4) You’ll eventually approach the front desk. Just tell them you need to renew your passport. They will give you a number (like the ones from the deli). My mistake here was that I forgot to make copies of my ID and passport, so I was given my number and directed to the 3rd floor to get copies made. Luckily, I brought more cash than what I needed, so I had the extra dollar to pay for the copies. I requested two copies of each just in case, so I wouldn’t have to go back and lose my spot.
My second mistake here was not asking which side I should go to. The front desk is situated right at the door and is centered between two halves of the waiting room. One side is for passports and the other side is for citizenship, etc. Passports where on the left side when I was there, just make sure to ask.
5) SAVE YOUR NUMBER. You will need this. Grab a seat, take out your book, and watch for your number on the screen on the wall. Yep, just like the deli. But also listen for your number as they sometimes will call a block of numbers to line up at the window. So, it might say “56,” but they may have called out for 56-60 and you gotta make sure to hear it. You are not allowed any electronics, so this should be pretty easy. Just don’t read anything too involving that you get lost in the story.
6) Once they call you up, they will also specify what number window to go to. At this window, they will take:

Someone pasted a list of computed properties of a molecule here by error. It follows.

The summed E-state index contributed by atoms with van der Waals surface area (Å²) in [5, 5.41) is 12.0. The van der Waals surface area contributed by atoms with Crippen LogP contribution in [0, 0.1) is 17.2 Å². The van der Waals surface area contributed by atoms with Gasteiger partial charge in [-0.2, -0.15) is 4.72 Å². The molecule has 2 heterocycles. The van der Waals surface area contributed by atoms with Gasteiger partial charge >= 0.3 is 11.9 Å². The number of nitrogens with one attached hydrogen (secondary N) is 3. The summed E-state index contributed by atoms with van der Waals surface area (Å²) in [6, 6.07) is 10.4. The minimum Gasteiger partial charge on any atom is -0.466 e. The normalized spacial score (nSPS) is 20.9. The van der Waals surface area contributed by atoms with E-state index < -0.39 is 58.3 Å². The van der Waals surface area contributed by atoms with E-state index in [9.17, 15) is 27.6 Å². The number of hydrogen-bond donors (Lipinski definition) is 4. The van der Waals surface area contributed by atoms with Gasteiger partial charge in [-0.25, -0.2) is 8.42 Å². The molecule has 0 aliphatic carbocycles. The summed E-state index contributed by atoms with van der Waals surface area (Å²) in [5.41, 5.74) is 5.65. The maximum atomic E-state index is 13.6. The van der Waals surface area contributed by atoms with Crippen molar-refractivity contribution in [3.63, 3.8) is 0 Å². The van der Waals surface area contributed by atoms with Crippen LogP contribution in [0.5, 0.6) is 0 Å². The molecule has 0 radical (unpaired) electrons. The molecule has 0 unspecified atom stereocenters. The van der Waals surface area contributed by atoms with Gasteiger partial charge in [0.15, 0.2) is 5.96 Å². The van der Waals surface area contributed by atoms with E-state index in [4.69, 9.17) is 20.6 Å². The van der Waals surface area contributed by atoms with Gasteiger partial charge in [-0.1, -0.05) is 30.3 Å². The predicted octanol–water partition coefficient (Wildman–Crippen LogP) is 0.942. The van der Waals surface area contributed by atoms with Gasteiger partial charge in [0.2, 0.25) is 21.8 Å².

- Your application form
- Your Deli number
- Your original passport
- Your ID and passport photocopy
- Then you sit back down and wait for your name to be called. I don’t know if this happens in the same order as your number… It didn’t seem to. This is where I mentioned that it may be hard to time a food or bathroom break. You just won’t know when you’re next.
7) Your name will be called with a window number. Go to that window. They will have you sign in on a clipboard. Just wait until the person finishes filling out whatever they need to do on your paperwork, which they probably just got to. They’ll then take your fingerprints digitally. Then, they will take your photo. Be ready! It’s generally a one shot and you’re stuck with that for the next few years.
**note: this happens right at the window, so you’re having your photo taken right in front of everyone. I got a little anxious over this as I know you can tell that I was just trying so hard to be camera ready. I still don’t like my passport photo, but hey, it was better than last time!
8) After this, you will go to the cashier’s window with paperwork that was handed to you. They will ask if you want to do pick up or mailed passport. I chose pick up because it was a good $20+ to arrange for mailing. And sometimes mail gets lost, so why chance it? This also saved me some money, which is good. You get a receipt. KEEP THIS. You will need this receipt to pick up your passport at the specified date. I believe it was 3 weeks from the date. In my case, the cashier specified the date to me, which helped a lot.
In the meantime…
Now, I just wait for that date to arrive. On that day, I return to the Philippine Embassy and walk directly to Window 7 with my receipt to pick up my passport. If there’s anything beyond that, I’ll post an update. In the meantime, that’s what I’m told, easy peasy.
The lady at the window was seemingly a b*itch to the people picking up their passport last time. They said thank you, but walked away calling her names (not quite) under their breath. Passive-aggressive, but I digress. Anyway, I hope she’s in a better mood when I pick up. Yikes.
Picking up the passport was easy peasy! Actually, I got a little worried because I took the day off only to find out that the cashier had given me the wrong date. 1 week too early! Still, I showed up at the window, they double checked for me… And it turned out my passport was ready. I just showed them my receipt and signed for it. Done!